The pair then drove to Corpus Christi. They sold the gun to a trucker for $35, which they used to buy petrol, drinks and cigarettes and then returned to the Dallas area later that day.
Vest testified that at the service station, he had exited the car from the passenger’s side and begun filling the car with gasoline. Wetterman had come out to assist and had begun talking to Vest. Johnson had then exited the car from the driver’s side and had walked to the back of the vehicle. Vest had asked him if he had the gun on him, to which Johnson had responded by lifting his shirt to display the pistol tucked into his trousers. As Vest had replaced the fuel dispenser, he heard a shot and had looked around to see Wetterman falling to the ground. Vest and Johnson had hurried into the car and sped away.
Another friend testified that Johnson had bragged about the incident in the following days. He said Johnson had admitted to the shooting, saying he shot Wetterman in the face after he thought he heard Vest say “Shoot’’. Other friends testified that Johnson made fun of Vest for crying after the incident.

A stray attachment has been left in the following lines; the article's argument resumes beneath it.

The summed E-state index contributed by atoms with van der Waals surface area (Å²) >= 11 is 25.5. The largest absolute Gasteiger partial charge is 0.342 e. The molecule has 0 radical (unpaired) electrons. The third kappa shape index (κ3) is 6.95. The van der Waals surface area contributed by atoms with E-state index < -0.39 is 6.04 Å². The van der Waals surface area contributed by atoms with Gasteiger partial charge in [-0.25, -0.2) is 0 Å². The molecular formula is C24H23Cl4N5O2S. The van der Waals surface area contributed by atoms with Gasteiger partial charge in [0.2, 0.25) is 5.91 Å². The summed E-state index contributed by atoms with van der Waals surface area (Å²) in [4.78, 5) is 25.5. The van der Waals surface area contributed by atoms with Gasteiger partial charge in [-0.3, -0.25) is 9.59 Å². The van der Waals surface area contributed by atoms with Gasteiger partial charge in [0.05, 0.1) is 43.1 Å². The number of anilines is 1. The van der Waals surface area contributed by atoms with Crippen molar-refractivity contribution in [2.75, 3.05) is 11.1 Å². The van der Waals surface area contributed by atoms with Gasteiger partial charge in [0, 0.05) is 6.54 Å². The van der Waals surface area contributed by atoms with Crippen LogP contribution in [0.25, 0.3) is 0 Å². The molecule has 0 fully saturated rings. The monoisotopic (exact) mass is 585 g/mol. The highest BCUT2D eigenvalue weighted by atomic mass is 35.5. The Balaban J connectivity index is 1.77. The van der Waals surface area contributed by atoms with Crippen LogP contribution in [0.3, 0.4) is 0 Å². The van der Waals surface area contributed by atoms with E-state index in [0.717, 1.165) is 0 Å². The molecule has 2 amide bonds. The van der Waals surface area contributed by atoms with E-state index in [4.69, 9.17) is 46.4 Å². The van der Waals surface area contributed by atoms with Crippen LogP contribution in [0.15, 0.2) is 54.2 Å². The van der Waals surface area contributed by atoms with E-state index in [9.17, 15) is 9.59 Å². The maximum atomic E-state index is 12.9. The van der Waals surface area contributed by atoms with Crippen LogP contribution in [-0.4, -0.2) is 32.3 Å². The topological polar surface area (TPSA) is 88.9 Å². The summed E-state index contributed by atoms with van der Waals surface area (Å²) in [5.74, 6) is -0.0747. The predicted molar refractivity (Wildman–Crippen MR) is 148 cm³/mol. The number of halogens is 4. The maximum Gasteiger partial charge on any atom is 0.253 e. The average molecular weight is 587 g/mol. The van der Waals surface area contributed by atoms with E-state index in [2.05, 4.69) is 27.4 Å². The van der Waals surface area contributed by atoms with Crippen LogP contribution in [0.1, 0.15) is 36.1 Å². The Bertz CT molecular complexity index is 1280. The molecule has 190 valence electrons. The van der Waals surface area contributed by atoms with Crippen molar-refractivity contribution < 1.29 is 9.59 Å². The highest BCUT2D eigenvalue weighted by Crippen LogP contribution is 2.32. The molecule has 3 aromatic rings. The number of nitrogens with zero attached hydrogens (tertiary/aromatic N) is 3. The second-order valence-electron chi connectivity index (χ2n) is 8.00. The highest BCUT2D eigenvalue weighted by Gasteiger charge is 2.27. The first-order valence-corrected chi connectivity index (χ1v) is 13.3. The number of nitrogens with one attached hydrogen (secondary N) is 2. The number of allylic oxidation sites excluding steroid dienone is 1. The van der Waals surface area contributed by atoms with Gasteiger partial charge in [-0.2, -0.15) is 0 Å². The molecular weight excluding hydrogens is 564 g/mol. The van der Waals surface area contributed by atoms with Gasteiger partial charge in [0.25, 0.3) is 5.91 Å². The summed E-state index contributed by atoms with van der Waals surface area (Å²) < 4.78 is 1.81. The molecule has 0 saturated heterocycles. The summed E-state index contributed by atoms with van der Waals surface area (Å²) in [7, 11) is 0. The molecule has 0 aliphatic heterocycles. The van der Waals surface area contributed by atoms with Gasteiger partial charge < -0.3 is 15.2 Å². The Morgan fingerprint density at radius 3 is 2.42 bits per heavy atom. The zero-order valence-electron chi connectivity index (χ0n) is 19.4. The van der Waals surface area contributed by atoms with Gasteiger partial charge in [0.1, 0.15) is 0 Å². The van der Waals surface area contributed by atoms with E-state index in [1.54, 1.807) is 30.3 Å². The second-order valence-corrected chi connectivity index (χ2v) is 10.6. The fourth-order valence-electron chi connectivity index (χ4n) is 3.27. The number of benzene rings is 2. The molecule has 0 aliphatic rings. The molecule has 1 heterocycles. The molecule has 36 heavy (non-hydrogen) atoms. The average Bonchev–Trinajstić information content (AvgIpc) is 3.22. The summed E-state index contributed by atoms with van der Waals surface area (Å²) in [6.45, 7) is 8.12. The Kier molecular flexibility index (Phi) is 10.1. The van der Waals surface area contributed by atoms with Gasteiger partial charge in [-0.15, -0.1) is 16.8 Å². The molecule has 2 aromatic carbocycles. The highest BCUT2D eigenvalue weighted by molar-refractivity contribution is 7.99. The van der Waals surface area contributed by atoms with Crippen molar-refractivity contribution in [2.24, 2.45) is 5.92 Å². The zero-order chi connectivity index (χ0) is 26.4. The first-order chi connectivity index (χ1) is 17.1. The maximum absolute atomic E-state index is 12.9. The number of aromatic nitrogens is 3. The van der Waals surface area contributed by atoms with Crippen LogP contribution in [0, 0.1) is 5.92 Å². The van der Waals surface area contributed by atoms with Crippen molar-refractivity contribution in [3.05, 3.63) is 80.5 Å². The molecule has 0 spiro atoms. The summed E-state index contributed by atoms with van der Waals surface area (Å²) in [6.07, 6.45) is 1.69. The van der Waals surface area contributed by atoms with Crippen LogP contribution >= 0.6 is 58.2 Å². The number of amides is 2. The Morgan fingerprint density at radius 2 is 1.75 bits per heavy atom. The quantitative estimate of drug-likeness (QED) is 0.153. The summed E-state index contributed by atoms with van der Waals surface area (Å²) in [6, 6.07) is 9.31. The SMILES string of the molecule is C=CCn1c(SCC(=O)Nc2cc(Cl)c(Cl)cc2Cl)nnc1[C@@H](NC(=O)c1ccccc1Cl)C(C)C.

Johnson initially tried to say that he had an alibi and was at home on the day of the murder but after his arrest he admitted to a psychologist that he had been present at the time of the killing. Physical evidence also placed him at the scene, in the form of DNA collected from hairs and cigarette ends found in the Cadillac.
At trial, Johnson did not testify in his own defense but later told reporters that Vest had murdered Wetterman. Johnson maintained that he had been driving but had remained in the car while Vest got out to fill the car with petrol. Johnson said he did not even see Wetterman. He claimed that Vest shot the attendant and then yelling, “Go, go, go!”, jumped back into the car.